Then feats like Squire Billy's you ne'er can achieve 'em;
It is not, out-do him-the task is, out-thieve him!

The Wounded Hare

Inhuman man! curse on thy barb'rous art,
And blasted be thy murder-aiming eye;
May never pity soothe thee with a sigh,
Nor ever pleasure glad thy cruel heart!

Go live, poor wand'rer of the wood and field!
The bitter little that of life remains:
No more the thickening brakes and verdant plains
To thee a home, or food, or pastime yield.

Seek, mangled wretch, some place of wonted rest,
No more of rest, but now thy dying bed!
The sheltering rushes whistling o'er thy head,
The cold earth with thy bloody bosom prest.

Perhaps a mother's anguish adds its woe;
The playful pair crowd fondly by thy side;
Ah! helpless nurslings, who will now provide
That life a mother only can bestow!

Oft as by winding Nith I, musing, wait
The sober eve, or hail the cheerful dawn,
I'll miss thee sporting o'er the dewy lawn,
And curse the ruffian's aim, and mourn thy hapless fate.

Delia, An Ode

"To the Editor of The Star.-Mr. Printer-If the productions of a simple
ploughman can merit a place in the same paper with Sylvester Otway, and the
other favourites of the Muses who illuminate the Star with the lustre of
genius, your insertion of the enclosed trifle will be succeeded by future
communications from-Yours, &c., R. Burns.

Ellisland, near Dumfries, 18th May, 1789."

Fair the face of orient day,
Fair the tints of op'ning rose;
But fairer still my Delia dawns,
More lovely far her beauty shows.

Sweet the lark's wild warbled lay,
Sweet the tinkling rill to hear;
But, Delia, more delightful still,
Steal thine accents on mine ear.

The flower-enamour'd busy bee
The rosy banquet loves to sip;
Sweet the streamlet's limpid lapse
To the sun-brown'd Arab's lip.

But, Delia, on thy balmy lips
Let me, no vagrant insect, rove;
O let me steal one liquid kiss,
For Oh! my soul is parch'd with love.

The Gard'ner Wi' His Paidle

tune-"The Gardener's March."

When rosy May comes in wi' flowers,
To deck her gay, green-spreading bowers,
Then busy, busy are his hours,
The Gard'ner wi' his paidle.

The crystal waters gently fa',
The merry bards are lovers a',
The scented breezes round him blaw-
The Gard'ner wi' his paidle.

When purple morning starts the hare
To steal upon her early fare;
Then thro' the dews he maun repair-
The Gard'ner wi' his paidle.

When day, expiring in the west,
The curtain draws o' Nature's rest,
He flies to her arms he lo'es the best,
The Gard'ner wi' his paidle.

On A Bank Of Flowers

On a bank of flowers, in a summer day,
For summer lightly drest,
The youthful, blooming Nelly lay,
With love and sleep opprest;
When Willie, wand'ring thro' the wood,
Who for her favour oft had sued;
He gaz'd, he wish'd
He fear'd, he blush'd,
And trembled where he stood.

Her closed eyes, like weapons sheath'd,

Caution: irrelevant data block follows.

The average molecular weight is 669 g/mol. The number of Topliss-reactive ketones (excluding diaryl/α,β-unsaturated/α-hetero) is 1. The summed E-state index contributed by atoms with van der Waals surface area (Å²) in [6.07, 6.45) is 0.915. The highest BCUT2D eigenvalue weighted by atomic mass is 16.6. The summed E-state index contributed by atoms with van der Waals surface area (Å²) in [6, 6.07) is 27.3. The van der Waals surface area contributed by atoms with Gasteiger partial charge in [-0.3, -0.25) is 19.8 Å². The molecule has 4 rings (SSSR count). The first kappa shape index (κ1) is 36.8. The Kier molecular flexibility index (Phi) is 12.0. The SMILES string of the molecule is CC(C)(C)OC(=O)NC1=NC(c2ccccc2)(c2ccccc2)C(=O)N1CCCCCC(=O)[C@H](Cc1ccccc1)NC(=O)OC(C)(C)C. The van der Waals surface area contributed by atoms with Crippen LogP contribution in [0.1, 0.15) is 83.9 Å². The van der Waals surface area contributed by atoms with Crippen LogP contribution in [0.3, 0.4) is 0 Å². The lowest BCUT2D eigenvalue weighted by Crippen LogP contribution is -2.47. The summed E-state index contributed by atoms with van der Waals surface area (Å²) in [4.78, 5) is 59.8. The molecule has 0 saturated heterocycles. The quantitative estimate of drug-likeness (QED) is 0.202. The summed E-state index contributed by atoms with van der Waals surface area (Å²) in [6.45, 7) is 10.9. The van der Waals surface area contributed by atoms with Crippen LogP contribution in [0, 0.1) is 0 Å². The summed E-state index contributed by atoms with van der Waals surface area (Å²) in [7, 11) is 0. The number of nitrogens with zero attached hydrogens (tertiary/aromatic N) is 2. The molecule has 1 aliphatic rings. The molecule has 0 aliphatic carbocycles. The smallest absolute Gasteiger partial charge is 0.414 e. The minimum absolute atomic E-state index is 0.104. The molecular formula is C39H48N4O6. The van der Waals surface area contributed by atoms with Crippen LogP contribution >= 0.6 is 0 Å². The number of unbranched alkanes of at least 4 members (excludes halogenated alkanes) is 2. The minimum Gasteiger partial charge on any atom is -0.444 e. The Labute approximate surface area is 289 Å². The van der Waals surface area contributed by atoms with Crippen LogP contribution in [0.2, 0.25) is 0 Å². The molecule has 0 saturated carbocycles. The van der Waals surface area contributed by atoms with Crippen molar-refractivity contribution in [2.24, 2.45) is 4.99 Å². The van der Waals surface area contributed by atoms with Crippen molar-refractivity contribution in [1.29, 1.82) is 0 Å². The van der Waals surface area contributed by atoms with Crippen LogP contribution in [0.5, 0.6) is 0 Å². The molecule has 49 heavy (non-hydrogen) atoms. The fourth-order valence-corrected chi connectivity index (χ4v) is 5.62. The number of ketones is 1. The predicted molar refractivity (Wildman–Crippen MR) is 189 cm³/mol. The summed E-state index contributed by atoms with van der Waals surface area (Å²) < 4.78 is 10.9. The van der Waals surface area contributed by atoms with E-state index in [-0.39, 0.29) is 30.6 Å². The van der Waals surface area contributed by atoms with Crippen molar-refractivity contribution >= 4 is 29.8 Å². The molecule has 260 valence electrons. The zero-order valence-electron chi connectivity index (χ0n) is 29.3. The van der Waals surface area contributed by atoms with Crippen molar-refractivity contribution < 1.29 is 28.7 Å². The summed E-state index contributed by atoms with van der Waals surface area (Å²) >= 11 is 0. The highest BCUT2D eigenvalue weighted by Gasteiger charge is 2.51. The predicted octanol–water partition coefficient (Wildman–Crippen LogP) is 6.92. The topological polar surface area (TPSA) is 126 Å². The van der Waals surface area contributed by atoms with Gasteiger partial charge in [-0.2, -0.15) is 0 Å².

Were seal'd in soft repose;
Her lip, still as she fragrant breath'd,
It richer dyed the rose;
The springing lilies, sweetly prest,
Wild-wanton kissed her rival breast;
He gaz'd, he wish'd,
He mear'd, he blush'd,
His bosom ill at rest.

Her robes, light-waving in the breeze,
Her tender limbs embrace;
Her lovely form, her native ease,
All harmony and grace;
Tumultuous tides his pulses roll,
A faltering, ardent kiss he stole;
He gaz'd, he wish'd,
He fear'd, he blush'd,
And sigh'd his very soul.

As flies the partridge from the brake,
On fear-inspired wings,
So Nelly, starting, half-awake,
Away affrighted springs;
But Willie follow'd-as he should,
He overtook her in the wood;
He vow'd, he pray'd,
He found the maid
Forgiving all, and good.

Young Jockie Was The Blythest Lad

Young Jockie was the blythest lad,
In a' our town or here awa;
Fu' blythe he whistled at the gaud,
Fu' lightly danc'd he in the ha'.

He roos'd my een sae bonie blue,
He roos'd my waist sae genty sma';
An' aye my heart cam to my mou',
When ne'er a body heard or saw.

My Jockie toils upon the plain,
Thro' wind and weet, thro' frost and snaw:
And o'er the lea I leuk fu' fain,
When Jockie's owsen hameward ca'.

An' aye the night comes round again,
When in his arms he taks me a';
An' aye he vows he'll be my ain,
As lang's he has a breath to draw.

The Banks Of Nith

The Thames flows proudly to the sea,
Where royal cities stately stand;
But sweeter flows the Nith to me,
Where Comyns ance had high command.
When shall I see that honour'd land,
That winding stream I love so dear!
Must wayward Fortune's adverse hand
For ever, ever keep me here!

How lovely, Nith, thy fruitful vales,
Where bounding hawthorns gaily bloom;
And sweetly spread thy sloping dales,
Where lambkins wanton through the broom.
Tho' wandering now must be my doom,
Far from thy bonie banks and braes,
May there my latest hours consume,
Amang the friends of early days!

Jamie, Come Try Me

Chorus.-Jamie, come try me,
Jamie, come try me,
If thou would win my love,
Jamie, come try me.

If thou should ask my love,
Could I deny thee?
If thou would win my love,
Jamie, come try me!
Jamie, come try me, &c.

If thou should kiss me, love,
Wha could espy thee?
If thou wad be my love,
Jamie, come try me!
Jamie, come try me, &c.

I Love My Love In Secret

My Sandy gied to me a ring,
Was a' beset wi' diamonds fine;
But I gied him a far better thing,
I gied my heart in pledge o' his ring.

Chorus.-My Sandy O, my Sandy O,
My bonie, bonie Sandy O;
Tho' the love that I owe
To thee I dare na show,
Yet I love my love in secret, my Sandy O.

My Sandy brak a piece o' gowd,
While down his cheeks the saut tears row'd;
He took a hauf, and gied it to me,
And I'll keep it till the hour I die.
My Sand O, &c.

Sweet Tibbie Dunbar

O wilt thou go wi' me, sweet Tibbie Dunbar?
O wilt thou go wi' me, sweet Tibbie Dunbar?
Wilt thou ride on a horse, or be drawn in a car,
Or walk by my side, O sweet Tibbie Dunbar?

I care na thy daddie, his lands and his money,
I care na thy kin, sae high and sae lordly;
But sae that thou'lt hae me for better for waur,
And come in thy coatie, sweet Tibbie Dunbar.

The Captain's Lady

Chorus.-O mount and go, mount and make you ready,